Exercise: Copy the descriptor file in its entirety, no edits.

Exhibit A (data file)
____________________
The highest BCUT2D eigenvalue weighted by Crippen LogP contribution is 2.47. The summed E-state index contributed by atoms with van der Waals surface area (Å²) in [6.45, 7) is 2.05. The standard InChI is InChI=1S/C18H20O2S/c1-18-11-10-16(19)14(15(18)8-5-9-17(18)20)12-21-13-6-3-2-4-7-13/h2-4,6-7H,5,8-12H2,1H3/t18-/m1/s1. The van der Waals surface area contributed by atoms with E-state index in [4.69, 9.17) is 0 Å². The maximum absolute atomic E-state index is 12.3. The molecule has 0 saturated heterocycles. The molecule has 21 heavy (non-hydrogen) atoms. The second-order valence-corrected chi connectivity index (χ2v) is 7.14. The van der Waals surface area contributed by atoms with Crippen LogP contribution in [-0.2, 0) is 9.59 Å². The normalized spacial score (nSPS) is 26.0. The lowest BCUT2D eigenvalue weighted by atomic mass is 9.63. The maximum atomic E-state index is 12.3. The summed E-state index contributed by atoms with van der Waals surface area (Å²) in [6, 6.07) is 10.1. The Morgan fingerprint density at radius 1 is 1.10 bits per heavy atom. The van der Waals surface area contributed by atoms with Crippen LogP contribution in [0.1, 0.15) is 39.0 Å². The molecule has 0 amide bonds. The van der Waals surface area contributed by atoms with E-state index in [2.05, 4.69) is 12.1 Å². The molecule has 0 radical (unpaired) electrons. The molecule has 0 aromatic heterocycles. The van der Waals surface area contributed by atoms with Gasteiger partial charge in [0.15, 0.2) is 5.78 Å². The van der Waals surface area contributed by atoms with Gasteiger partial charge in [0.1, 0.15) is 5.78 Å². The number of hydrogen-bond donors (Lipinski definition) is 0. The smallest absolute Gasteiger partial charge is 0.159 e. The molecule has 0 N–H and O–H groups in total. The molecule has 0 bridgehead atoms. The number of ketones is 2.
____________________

The highest BCUT2D eigenvalue weighted by Crippen LogP contribution is 2.47. The summed E-state index contributed by atoms with van der Waals surface area (Å²) in [6.45, 7) is 2.05. The standard InChI is InChI=1S/C18H20O2S/c1-18-11-10-16(19)14(15(18)8-5-9-17(18)20)12-21-13-6-3-2-4-7-13/h2-4,6-7H,5,8-12H2,1H3/t18-/m1/s1. The van der Waals surface area contributed by atoms with E-state index in [4.69, 9.17) is 0 Å². The maximum absolute atomic E-state index is 12.3. The molecule has 0 saturated heterocycles. The molecule has 21 heavy (non-hydrogen) atoms. The second-order valence-corrected chi connectivity index (χ2v) is 7.14. The van der Waals surface area contributed by atoms with Crippen LogP contribution in [-0.2, 0) is 9.59 Å². The normalized spacial score (nSPS) is 26.0. The lowest BCUT2D eigenvalue weighted by atomic mass is 9.63. The maximum atomic E-state index is 12.3. The summed E-state index contributed by atoms with van der Waals surface area (Å²) in [6, 6.07) is 10.1. The Morgan fingerprint density at radius 1 is 1.10 bits per heavy atom. The van der Waals surface area contributed by atoms with Crippen LogP contribution in [0.1, 0.15) is 39.0 Å². The molecule has 0 amide bonds. The van der Waals surface area contributed by atoms with E-state index in [2.05, 4.69) is 12.1 Å². The molecule has 0 radical (unpaired) electrons. The molecule has 0 aromatic heterocycles. The van der Waals surface area contributed by atoms with Gasteiger partial charge in [0.15, 0.2) is 5.78 Å². The van der Waals surface area contributed by atoms with Gasteiger partial charge in [0.1, 0.15) is 5.78 Å². The number of hydrogen-bond donors (Lipinski definition) is 0. The smallest absolute Gasteiger partial charge is 0.159 e. The molecule has 0 N–H and O–H groups in total. The molecule has 0 bridgehead atoms. The number of ketones is 2.